Talking Mental Heath: Preparation

‘Tis the season of midterms and finals and in past years, perhaps you have procrastinated, pulled all-nighters and, in a frazzled state, consumed a lot of caffeine and panicked.

What can you do instead of panicking and how can you be prepared for your exams this time round?  How can you work at breaking that study cycle? This article will provide you with a couple of tips and tricks which can help you.

Practice better sleep hygiene

Sleep hygiene involves adopting a regular sleep routine (going to bed and getting up at the same time each day, even on weekends), limiting the amount of caffeine and other energy drinks consumed in a day (especially before going to bed), and also limiting electronic screen time before bed.

While maintaining proper sleep hygiene is sometimes difficult for a student to do, it is an important aspect of managing anxiety.

With a proper amount of sleep each night, the stressors of the day can be more easily managed and anxiety can be better controlled. Additionally, with the proper amount of sleep, both concentration and retention levels can be improved.

This can, in turn, lead to a decrease in anxiety levels about getting through the material in time and retaining it for the exam.

Manage your breathing
Deep breathing helps to slow your heart rate down from a racing rate to a normal speed. When we are anxious about something, we tend to hold our breath. This increases our heart rate and our sense of panic escalates about a situation.

You can try deep breathing by doing the following: breathe slowly in through your nose, breathing into your abdomen and lungs.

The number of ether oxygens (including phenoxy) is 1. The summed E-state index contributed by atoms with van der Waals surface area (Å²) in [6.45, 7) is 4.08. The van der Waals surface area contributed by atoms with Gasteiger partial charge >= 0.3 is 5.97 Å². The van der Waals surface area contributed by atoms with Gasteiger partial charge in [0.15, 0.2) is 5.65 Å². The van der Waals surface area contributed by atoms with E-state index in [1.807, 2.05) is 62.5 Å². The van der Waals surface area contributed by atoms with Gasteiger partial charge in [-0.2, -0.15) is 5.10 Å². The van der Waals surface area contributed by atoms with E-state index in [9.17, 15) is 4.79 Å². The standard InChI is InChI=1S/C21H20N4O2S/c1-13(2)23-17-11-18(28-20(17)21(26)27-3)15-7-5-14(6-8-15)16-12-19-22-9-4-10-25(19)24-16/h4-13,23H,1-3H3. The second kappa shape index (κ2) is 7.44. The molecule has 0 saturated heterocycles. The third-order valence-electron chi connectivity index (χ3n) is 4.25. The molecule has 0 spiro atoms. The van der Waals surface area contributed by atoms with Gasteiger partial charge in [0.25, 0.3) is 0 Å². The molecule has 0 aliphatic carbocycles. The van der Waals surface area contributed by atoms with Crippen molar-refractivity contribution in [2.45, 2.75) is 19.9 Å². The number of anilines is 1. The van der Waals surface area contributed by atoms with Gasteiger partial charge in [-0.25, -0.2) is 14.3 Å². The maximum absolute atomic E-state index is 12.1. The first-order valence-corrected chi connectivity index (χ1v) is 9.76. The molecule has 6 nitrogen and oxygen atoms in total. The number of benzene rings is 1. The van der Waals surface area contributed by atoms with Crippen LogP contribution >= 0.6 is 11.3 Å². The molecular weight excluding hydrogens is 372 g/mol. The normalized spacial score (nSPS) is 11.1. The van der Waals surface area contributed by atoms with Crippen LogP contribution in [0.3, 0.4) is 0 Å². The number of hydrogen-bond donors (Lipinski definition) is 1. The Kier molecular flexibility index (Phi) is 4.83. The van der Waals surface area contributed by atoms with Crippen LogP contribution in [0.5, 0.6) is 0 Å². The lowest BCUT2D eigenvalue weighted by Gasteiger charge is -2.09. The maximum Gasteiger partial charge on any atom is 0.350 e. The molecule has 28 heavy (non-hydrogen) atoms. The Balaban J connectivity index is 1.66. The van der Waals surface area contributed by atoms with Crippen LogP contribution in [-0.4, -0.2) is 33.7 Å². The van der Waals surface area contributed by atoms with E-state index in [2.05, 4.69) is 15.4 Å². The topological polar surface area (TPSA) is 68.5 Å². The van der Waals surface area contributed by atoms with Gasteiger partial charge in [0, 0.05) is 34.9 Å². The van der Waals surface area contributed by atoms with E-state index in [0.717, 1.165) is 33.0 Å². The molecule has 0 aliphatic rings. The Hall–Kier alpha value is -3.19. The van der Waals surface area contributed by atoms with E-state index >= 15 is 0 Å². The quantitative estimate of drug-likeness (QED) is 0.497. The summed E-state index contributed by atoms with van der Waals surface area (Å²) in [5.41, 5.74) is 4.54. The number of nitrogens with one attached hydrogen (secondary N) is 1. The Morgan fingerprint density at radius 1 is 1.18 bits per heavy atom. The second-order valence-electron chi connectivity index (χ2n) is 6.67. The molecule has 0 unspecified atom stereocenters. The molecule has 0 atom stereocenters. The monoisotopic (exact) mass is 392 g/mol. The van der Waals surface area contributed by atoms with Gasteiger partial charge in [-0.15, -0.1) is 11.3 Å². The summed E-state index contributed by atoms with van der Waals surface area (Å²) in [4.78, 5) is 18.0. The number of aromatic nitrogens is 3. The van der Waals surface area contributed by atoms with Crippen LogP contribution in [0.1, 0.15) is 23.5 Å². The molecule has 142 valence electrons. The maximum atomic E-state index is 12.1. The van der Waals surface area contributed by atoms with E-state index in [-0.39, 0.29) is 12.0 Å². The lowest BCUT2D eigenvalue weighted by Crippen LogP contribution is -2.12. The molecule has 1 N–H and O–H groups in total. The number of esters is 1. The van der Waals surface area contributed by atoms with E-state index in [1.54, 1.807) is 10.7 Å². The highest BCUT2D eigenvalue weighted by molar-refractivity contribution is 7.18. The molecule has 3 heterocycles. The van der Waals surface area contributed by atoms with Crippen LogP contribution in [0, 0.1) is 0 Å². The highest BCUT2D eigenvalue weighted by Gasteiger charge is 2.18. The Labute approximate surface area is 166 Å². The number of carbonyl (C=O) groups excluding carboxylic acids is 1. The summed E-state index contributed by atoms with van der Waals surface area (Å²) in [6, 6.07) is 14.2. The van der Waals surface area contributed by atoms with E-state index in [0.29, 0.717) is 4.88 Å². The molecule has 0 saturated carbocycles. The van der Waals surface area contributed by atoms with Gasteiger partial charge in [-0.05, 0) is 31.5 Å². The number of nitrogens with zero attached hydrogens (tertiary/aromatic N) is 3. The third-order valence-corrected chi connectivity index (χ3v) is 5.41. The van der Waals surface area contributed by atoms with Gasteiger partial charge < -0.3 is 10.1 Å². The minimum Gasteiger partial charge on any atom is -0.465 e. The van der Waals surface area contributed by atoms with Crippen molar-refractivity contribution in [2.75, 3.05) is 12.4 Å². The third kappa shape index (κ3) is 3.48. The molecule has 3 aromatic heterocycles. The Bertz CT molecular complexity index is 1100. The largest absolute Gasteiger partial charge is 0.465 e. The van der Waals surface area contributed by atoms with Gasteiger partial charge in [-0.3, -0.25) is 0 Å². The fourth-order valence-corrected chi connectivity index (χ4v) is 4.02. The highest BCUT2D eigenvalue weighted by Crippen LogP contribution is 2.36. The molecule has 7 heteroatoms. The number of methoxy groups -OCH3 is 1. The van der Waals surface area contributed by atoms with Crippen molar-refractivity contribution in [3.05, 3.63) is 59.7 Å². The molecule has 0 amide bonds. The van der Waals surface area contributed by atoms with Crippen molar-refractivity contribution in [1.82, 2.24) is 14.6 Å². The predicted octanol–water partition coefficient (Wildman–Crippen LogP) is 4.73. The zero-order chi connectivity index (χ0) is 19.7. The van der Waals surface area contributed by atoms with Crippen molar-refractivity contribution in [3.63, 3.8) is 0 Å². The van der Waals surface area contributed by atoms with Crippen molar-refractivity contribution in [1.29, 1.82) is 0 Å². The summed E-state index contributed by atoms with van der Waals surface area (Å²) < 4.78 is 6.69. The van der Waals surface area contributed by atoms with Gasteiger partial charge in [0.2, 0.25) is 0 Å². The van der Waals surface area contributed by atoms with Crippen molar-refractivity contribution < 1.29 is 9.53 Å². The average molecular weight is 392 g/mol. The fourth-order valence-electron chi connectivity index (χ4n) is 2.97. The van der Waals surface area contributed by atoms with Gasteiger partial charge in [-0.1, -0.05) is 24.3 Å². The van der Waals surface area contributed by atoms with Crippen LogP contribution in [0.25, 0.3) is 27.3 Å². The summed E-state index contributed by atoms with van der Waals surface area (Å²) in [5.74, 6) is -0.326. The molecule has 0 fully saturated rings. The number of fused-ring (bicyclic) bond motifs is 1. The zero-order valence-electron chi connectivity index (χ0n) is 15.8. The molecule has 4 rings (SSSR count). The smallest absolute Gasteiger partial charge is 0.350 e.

Hold this breath for a few seconds, then exhale slowly through pursed lips until all of the air has expired from your lungs.

Do this exercise repeatedly until you notice a deescalated heart rate and you feel more relaxed. If you notice an increase in the speed of your heart, you are probably breathing too quickly and hyperventilating. Slow your breathing down!

Control your negative thoughts

Stopping your negative thoughts is an important way to manage exam anxiety. Negative thoughts are the critical messages you tell yourself about yourself, for example, “I can’t do this exam, I am going to fail, I am not smart enough to be at university.”

These negative messages start to make you question your abilities and can make you believe inaccurate and false things about yourself and what you can do.

If you need more support, counselling services can help you manage test anxiety or identify negative self-talk and work with you to change these patterns. Come to the Intake Walk-In any weekday morning.  The sign-up starts at 8:30.  Visit us as or visit

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